Canadian fisheries officials had warned the Spanish government that it would not tolerate overfishing on the Grand Banks, Canada’s most important fishing location. But Spanish trawlers ignored the warning and continued to fish. On the morning of March 9, 1995, Canada took action, capturing a Spanish trawler. And the “Turbot War” had begun!
The Grand Banks is one of the most prolific fishing grounds in the world. The relatively shallow waters (averaging about 200 feet deep) are rich with plankton, the floating plants and animals that serve as food for small fish and larger invertebrates. In turn, those organisms feed larger fish. Huge populations of cod and similar species (including Greenland halibut, or turbot) had attracted fishermen for centuries. Not just Canadians from Newfoundland and Americans from New England, but also seafaring fishermen from Spain and Portugal, exploited the Grand Banks
But in the years after World War 2, the fishing had become so intense that stocks of the major species were declining. In the 1970s, Canada (along with other nations around the world) began enforcing a greatly expanded territorial limit, out to 200 miles from shore. This put most of the Grand Banks into Canadian control. To protect the dwindling stocks, Canada instituted strict limits on the numbers and sizes of fish that could be caught. Cod was the most important species, and had been so depleted that in 1992 Canada eventually banned all fishing for cod for several years to let the stocks recover.
Spain bristled under the constraints on its fishing, arguing that part of the Grand Banks was still in international waters and, therefore, they could fish there without Canadian permission. Canada countered that under the Law of the Sea, it had the right to regulate fisheries that straddled national-international boundaries. Overall fishing regulations are set by the North Atlantic Fisheries Commission, which lowered quotas on most species and instituted other restrictions (such as size of mesh in the trawls and times of fishing).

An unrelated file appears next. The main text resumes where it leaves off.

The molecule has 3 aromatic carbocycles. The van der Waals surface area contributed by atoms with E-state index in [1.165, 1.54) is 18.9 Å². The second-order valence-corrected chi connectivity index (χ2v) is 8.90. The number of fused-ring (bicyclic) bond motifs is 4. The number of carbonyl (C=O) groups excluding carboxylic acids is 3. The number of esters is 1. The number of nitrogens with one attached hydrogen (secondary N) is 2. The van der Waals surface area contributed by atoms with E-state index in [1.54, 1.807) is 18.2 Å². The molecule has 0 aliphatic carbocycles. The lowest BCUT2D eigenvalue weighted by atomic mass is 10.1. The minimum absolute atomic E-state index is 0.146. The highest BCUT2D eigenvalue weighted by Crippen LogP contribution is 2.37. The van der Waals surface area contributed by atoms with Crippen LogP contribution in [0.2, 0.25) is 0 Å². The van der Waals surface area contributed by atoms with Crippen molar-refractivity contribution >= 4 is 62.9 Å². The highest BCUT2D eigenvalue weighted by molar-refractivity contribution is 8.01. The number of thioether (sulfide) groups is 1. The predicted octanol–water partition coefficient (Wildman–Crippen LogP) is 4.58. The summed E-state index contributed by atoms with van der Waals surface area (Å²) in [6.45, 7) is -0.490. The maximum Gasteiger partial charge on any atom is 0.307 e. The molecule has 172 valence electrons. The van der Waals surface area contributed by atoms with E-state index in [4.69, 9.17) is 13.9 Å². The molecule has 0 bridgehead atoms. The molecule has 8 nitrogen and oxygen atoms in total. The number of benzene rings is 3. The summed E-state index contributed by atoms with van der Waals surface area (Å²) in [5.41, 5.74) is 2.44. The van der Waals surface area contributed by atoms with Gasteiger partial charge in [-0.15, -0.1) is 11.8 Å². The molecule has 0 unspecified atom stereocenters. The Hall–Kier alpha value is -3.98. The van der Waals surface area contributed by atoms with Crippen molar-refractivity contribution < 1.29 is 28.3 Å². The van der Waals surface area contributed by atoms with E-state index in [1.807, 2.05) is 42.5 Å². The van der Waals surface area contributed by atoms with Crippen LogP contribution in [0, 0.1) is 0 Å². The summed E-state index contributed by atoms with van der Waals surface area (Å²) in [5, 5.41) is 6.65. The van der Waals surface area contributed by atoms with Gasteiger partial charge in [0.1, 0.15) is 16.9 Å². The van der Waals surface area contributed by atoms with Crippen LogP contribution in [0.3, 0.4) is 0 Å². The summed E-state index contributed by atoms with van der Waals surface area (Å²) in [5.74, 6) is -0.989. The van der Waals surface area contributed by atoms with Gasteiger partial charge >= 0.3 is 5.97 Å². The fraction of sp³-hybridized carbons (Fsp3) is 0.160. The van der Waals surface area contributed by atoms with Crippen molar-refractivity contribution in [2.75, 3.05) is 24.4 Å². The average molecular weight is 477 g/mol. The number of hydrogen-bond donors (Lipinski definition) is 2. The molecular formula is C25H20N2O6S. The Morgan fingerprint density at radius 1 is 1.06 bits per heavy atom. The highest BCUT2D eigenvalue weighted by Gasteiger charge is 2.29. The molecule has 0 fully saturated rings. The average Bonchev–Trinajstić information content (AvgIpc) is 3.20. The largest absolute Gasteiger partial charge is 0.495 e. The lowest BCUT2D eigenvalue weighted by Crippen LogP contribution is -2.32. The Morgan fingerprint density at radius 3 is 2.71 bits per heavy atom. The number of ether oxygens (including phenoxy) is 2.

Things were gradually getting worse, and Canada finally decided it had to act. With cod populations virtually gone, fishing had turned to the turbot, a flatfish highly desired for its mild taste. The fisheries minister from Canada, Brian Tobin, lamented the case of overfishing, saying, “We are down to the last, lonely, unloved, unattractive little turbot, clinging by its fingernails to the Grand Banks of Newfoundland, saying ‘Someone, reach out and save me in this eleventh hour as I’m about to go down to extinction.’” Fearing that turbot populations were going to suffer the same fate as cod, Canada told Spain to stop fishing for turbot on the Grand Banks. Again, Spain objected and warned that they would send gunboats to protect their fishing fleet.
But this time, the generally non-confrontational Canadian government chose to act. On March 9, 1995, Canada sent patrol boats to board and seize the Spanish trawler, Estai. When the Royal Canadian Mounted Police tried to board the ship, the Estai threw off their ladders and gunned their engines to outrun the Canadians. After a four-hour chase, the Canadians were authorized to shoot at the ship and fired four shots across the Etsai’s bow. The Etsai surrendered and was towed to shore in St. John’s harbor, where thousands of jubilant residents cheered on their conquering heroes. Within the hold of the Etsai, Canadian officials found tons of turbot below the allowable size and more tons of American plaice, a fish that had a zero catch-quota. The nets of the ship also had illegally small mesh sizes.
Two weeks later, Canadian officials also cuts off the nets of three more fishing boats, two from Spain and one from Portugal. The European Union Fisheries Commissioner called these acts of “organized piracy.” Thankfully, that was the end of hostilities. The countries returned to diplomacy to resolve the problem, and by mid-April, they had agreed on new restrictions and quotas.
Conditions have improved since then. Cod stocks are recovering and limited fishing has begun. Similarly stocks of turbot are slowly recovering as well. And, so far at least, no one has had to call out the Canadian Mounties again!
Anderson, Lisa. 1995. Depleted Fish Stocks Spark Canada’s Turbot War with Spain. Chicago Tribune, March 19, 1995. Available at: https://www.chicagotribune.com/news/ct-xpm-1995-03-19-9503190138-story.html. Accessed March 5, 2019.
Barry, Donald, Bob Applebaum and Earl Wiseman. 2014. The Turbot War: A look back at how Canada stood up to foreign overfishing (book excerpt). National Opinion Centre, Jul 19, 2104. Available at: https://www.nationalnewswatch.com/2014/07/19/the-turbot-war-a-look-back-at-how-canada-stood-up-to-foreign-overfishing-book-excerpt/. Accessed March 5, 2019.
Encyclopedia Britannica. Grand Banks, Atlantic Ocean. Available at: https://www.britannica.com/place/Grand-Banks. Accessed March 5, 2019.
EU Learning. Turbot War. Available at: https://carleton.ca/ces/eulearning/geography/turbot-war/. Accessed March 5, 2019.